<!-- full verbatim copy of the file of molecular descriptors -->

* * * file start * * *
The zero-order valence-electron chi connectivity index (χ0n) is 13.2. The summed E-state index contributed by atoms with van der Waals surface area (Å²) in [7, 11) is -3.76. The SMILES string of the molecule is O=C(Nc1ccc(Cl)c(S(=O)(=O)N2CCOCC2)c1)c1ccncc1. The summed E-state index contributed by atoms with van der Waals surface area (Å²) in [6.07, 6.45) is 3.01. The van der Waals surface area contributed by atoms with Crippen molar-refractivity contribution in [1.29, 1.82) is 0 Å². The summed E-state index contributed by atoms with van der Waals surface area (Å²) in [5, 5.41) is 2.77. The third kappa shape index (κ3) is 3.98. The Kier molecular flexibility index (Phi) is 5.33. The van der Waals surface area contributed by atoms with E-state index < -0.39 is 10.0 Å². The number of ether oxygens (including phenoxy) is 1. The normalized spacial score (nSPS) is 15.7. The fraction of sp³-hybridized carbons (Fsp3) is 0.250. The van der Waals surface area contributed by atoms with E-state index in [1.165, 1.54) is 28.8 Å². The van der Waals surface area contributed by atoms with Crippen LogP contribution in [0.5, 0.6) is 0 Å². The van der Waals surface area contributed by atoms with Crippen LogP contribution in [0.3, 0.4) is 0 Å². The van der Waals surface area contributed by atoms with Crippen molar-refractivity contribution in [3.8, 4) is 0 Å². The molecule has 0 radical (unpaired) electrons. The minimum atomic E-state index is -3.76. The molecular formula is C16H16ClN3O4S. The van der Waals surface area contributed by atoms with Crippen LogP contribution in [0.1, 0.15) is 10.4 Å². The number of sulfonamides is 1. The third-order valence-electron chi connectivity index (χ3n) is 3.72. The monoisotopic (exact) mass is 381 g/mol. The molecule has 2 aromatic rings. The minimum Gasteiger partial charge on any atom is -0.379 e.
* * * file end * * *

The zero-order valence-electron chi connectivity index (χ0n) is 13.2. The summed E-state index contributed by atoms with van der Waals surface area (Å²) in [7, 11) is -3.76. The SMILES string of the molecule is O=C(Nc1ccc(Cl)c(S(=O)(=O)N2CCOCC2)c1)c1ccncc1. The summed E-state index contributed by atoms with van der Waals surface area (Å²) in [6.07, 6.45) is 3.01. The van der Waals surface area contributed by atoms with Crippen molar-refractivity contribution in [1.29, 1.82) is 0 Å². The summed E-state index contributed by atoms with van der Waals surface area (Å²) in [5, 5.41) is 2.77. The third kappa shape index (κ3) is 3.98. The Kier molecular flexibility index (Phi) is 5.33. The van der Waals surface area contributed by atoms with E-state index < -0.39 is 10.0 Å². The number of ether oxygens (including phenoxy) is 1. The normalized spacial score (nSPS) is 15.7. The fraction of sp³-hybridized carbons (Fsp3) is 0.250. The van der Waals surface area contributed by atoms with E-state index in [1.165, 1.54) is 28.8 Å². The van der Waals surface area contributed by atoms with Crippen LogP contribution in [0.5, 0.6) is 0 Å². The van der Waals surface area contributed by atoms with Crippen LogP contribution in [0.3, 0.4) is 0 Å². The van der Waals surface area contributed by atoms with Crippen molar-refractivity contribution in [3.8, 4) is 0 Å². The molecule has 0 radical (unpaired) electrons. The minimum atomic E-state index is -3.76. The molecular formula is C16H16ClN3O4S. The van der Waals surface area contributed by atoms with Crippen LogP contribution in [0.1, 0.15) is 10.4 Å². The number of sulfonamides is 1. The third-order valence-electron chi connectivity index (χ3n) is 3.72. The monoisotopic (exact) mass is 381 g/mol. The molecule has 2 aromatic rings. The minimum Gasteiger partial charge on any atom is -0.379 e.